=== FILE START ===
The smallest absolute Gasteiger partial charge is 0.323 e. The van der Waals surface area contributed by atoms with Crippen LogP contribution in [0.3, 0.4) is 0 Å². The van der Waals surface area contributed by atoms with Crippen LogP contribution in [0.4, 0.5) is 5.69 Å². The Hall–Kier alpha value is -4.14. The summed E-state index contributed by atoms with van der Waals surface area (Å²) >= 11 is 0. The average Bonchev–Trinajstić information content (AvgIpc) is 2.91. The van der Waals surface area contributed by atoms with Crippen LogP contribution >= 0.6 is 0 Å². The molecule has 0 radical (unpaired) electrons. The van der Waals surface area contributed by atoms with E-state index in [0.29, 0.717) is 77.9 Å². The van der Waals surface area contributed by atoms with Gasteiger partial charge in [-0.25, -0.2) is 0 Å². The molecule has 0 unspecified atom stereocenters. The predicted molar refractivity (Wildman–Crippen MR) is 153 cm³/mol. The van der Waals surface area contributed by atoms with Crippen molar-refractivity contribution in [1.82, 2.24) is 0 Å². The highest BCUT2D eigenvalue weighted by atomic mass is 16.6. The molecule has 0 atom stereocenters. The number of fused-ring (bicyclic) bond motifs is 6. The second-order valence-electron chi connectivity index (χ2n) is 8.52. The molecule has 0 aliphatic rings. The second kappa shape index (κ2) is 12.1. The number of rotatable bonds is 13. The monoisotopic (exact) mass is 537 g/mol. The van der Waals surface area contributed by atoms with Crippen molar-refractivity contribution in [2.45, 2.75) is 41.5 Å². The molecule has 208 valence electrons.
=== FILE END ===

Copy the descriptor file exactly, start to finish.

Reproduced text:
The smallest absolute Gasteiger partial charge is 0.323 e. The van der Waals surface area contributed by atoms with Crippen LogP contribution in [0.3, 0.4) is 0 Å². The van der Waals surface area contributed by atoms with Crippen LogP contribution in [0.4, 0.5) is 5.69 Å². The Hall–Kier alpha value is -4.14. The summed E-state index contributed by atoms with van der Waals surface area (Å²) >= 11 is 0. The average Bonchev–Trinajstić information content (AvgIpc) is 2.91. The van der Waals surface area contributed by atoms with Crippen LogP contribution >= 0.6 is 0 Å². The molecule has 0 radical (unpaired) electrons. The van der Waals surface area contributed by atoms with E-state index in [0.29, 0.717) is 77.9 Å². The van der Waals surface area contributed by atoms with Gasteiger partial charge in [-0.25, -0.2) is 0 Å². The molecule has 0 unspecified atom stereocenters. The predicted molar refractivity (Wildman–Crippen MR) is 153 cm³/mol. The van der Waals surface area contributed by atoms with Crippen molar-refractivity contribution in [1.82, 2.24) is 0 Å². The highest BCUT2D eigenvalue weighted by atomic mass is 16.6. The molecule has 0 atom stereocenters. The number of fused-ring (bicyclic) bond motifs is 6. The second-order valence-electron chi connectivity index (χ2n) is 8.52. The molecule has 0 aliphatic rings. The second kappa shape index (κ2) is 12.1. The number of rotatable bonds is 13. The monoisotopic (exact) mass is 537 g/mol. The van der Waals surface area contributed by atoms with Crippen molar-refractivity contribution in [2.45, 2.75) is 41.5 Å². The molecule has 208 valence electrons.